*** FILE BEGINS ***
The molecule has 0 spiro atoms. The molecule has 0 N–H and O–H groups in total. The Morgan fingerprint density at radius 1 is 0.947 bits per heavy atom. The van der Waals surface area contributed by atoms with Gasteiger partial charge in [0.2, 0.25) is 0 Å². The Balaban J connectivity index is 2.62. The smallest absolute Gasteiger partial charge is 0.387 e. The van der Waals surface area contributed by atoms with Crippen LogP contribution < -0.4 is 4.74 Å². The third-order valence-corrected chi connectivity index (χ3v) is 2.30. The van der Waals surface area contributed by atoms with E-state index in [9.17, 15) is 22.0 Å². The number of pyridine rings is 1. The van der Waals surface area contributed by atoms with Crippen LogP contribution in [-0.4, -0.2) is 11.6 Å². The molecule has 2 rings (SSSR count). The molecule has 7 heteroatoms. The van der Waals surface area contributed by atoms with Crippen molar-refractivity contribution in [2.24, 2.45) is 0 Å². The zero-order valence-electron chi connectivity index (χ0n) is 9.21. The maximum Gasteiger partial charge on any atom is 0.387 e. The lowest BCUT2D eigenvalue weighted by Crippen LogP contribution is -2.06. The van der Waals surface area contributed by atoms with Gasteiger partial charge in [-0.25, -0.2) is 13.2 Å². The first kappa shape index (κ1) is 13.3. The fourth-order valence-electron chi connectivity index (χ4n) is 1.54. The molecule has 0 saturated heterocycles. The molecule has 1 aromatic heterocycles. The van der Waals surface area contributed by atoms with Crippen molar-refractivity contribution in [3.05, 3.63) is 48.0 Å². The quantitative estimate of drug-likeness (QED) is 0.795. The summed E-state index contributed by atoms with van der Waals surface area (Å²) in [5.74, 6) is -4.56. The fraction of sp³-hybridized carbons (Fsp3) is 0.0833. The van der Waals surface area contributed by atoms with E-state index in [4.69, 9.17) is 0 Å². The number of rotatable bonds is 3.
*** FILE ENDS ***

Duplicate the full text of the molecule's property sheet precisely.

The molecule has 0 spiro atoms. The molecule has 0 N–H and O–H groups in total. The Morgan fingerprint density at radius 1 is 0.947 bits per heavy atom. The van der Waals surface area contributed by atoms with Gasteiger partial charge in [0.2, 0.25) is 0 Å². The Balaban J connectivity index is 2.62. The smallest absolute Gasteiger partial charge is 0.387 e. The van der Waals surface area contributed by atoms with Crippen LogP contribution < -0.4 is 4.74 Å². The third-order valence-corrected chi connectivity index (χ3v) is 2.30. The van der Waals surface area contributed by atoms with E-state index in [9.17, 15) is 22.0 Å². The number of pyridine rings is 1. The van der Waals surface area contributed by atoms with Crippen LogP contribution in [-0.4, -0.2) is 11.6 Å². The molecule has 2 rings (SSSR count). The molecule has 7 heteroatoms. The van der Waals surface area contributed by atoms with Crippen molar-refractivity contribution in [2.24, 2.45) is 0 Å². The zero-order valence-electron chi connectivity index (χ0n) is 9.21. The maximum Gasteiger partial charge on any atom is 0.387 e. The lowest BCUT2D eigenvalue weighted by Crippen LogP contribution is -2.06. The van der Waals surface area contributed by atoms with Gasteiger partial charge in [-0.25, -0.2) is 13.2 Å². The first kappa shape index (κ1) is 13.3. The fourth-order valence-electron chi connectivity index (χ4n) is 1.54. The molecule has 0 saturated heterocycles. The molecule has 1 aromatic heterocycles. The van der Waals surface area contributed by atoms with Crippen molar-refractivity contribution in [3.05, 3.63) is 48.0 Å². The quantitative estimate of drug-likeness (QED) is 0.795. The summed E-state index contributed by atoms with van der Waals surface area (Å²) in [5.74, 6) is -4.56. The fraction of sp³-hybridized carbons (Fsp3) is 0.0833. The van der Waals surface area contributed by atoms with E-state index in [4.69, 9.17) is 0 Å². The number of rotatable bonds is 3.